I put off watching this movie for at least a month because I suspected it would depress the hell out of me. When I finally finished it last night, my feelings were immediately confirmed. Although the two are completely different, I would liken the stress of watching "Bull" to my experience with "Uncut Gems" (2019). Both involve people making a string of incomprehensibly bad decisions due to compulsions the audience can't quite pinpoint. It's easy to assume that the characters in "Bull" are driven by economic insecurity, but that's only part of the equation. While Kris (Amber Havard) is relatively easy to understand, Abe is more of an enigma (Rob Morgan).

Best time to watch:
Watch "Bull" when you're in such a good mood that even the bleakest shit can't touch you. I haven't felt that way in a long time, which is why it took me ages to convince myself to watch this. If you enjoyed Chloe Zhao's "The Rider" (2017) or Andrew Haigh's "Lean on Pete" (2017), this film is a safe bet.

"The Rider" is my favorite film from 2017. It would make a great double feature with "Bull."

Worst time to watch:
If you're having a movie night with your radical vegan friend, "Bull" probably isn't the best option. I find it terribly elitist when vegans blather on about animal cruelty in movies like this because it belittles the experience of people in different parts of the country. Someone who grew up riding bulls in Texas isn't a monster, nor is someone who chose to make a film about them. Those stories and lives are valid; they deserve to be told just as much as any others. A snotty, holier-than-thou attitude is not the way to enact change (end mini rant).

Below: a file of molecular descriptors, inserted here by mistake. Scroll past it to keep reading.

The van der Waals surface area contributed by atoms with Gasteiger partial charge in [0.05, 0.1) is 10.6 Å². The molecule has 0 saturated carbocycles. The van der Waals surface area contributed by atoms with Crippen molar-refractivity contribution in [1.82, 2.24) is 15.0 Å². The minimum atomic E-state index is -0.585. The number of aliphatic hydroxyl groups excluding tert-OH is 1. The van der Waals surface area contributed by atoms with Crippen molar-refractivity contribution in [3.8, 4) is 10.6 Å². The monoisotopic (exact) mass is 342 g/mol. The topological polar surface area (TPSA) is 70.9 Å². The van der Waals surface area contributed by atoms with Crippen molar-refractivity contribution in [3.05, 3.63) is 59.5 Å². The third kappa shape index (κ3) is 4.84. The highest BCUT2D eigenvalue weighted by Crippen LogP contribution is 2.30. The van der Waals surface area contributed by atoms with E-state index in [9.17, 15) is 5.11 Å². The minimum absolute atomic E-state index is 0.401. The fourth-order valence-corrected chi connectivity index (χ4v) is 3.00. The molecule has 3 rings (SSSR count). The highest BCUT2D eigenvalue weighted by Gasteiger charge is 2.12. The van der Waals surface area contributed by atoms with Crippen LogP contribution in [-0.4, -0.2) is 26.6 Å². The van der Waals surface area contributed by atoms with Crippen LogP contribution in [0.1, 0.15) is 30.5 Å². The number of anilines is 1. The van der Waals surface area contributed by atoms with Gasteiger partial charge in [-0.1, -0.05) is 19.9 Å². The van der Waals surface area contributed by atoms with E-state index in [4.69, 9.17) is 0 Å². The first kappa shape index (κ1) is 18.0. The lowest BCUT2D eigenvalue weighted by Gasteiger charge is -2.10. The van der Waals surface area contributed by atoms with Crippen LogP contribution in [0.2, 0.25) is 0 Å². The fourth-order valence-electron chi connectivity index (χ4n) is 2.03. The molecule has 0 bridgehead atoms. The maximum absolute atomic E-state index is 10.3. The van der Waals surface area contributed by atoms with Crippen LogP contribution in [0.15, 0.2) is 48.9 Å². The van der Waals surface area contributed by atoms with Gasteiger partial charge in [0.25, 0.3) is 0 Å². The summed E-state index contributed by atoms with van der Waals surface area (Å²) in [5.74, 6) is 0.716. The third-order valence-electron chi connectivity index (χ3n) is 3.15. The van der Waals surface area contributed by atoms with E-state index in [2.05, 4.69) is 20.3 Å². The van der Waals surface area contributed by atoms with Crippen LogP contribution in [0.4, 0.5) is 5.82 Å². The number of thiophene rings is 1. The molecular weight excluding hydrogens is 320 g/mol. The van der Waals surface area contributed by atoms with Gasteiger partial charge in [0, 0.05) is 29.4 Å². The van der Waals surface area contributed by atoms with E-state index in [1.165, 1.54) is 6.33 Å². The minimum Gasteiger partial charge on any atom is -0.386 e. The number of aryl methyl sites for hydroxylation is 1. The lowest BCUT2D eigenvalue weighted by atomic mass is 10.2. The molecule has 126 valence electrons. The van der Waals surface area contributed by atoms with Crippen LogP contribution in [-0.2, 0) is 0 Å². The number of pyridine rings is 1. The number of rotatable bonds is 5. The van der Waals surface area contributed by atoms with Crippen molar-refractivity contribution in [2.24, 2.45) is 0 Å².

Where to watch:
"Bull" is in select US theaters and on VOD starting March 20th.

Quick summary:
Abe is a black cowboy, down on his luck after one too many injuries. Kris is a white teen girl, trying to make her way in the world with little guidance from parental figures. Some bad decisions and a mutual interest in riding bulls cause the two neighbors to strike up an unlikely friendship that benefits each of them in different ways.

In "Bull," we have two characters -- Abe and Kris -- who find an unlikely connection through related maladies. Kris lacks a stellar support system. Her mother is incarcerated, forcing her to live with a sick grandma who seems more burdened by the situation than sympathetic. The only time anyone pays attention to her is when she causes trouble. Her struggle is obvious even though we aren't privy to any of her thoughts.

We watch her try to forge connections with other kids her age, mostly asshole boys whose interests primarily consist of video games and handjobs. Even when she's partying with friends, Kris looks sullen and withdrawn. She's desperately in need of some guidance but unsure of how to find it and unwilling to open up to anyone. Based on what we know about her life thus far, I don't blame her.

Kris is on the far right, noticeably separate from everyone else.

Abe is a former bull rider who struggles with an aging body that can no longer keep up with his passions. After he sustains a brutal injury as a rodeo protection athlete, his employer (PBR) relegates him to rodeo clown. It's a humiliation that even painkillers and alcohol can't diminish. How is it possible to carry on when everything you've devoted your life to slips away?

Thanks to the rodeo, Abe is less socially isolated than Kris. He teaches kids to ride, helps out at community events, and has a regular group of friends. None of that seems to matter as much as working with bulls.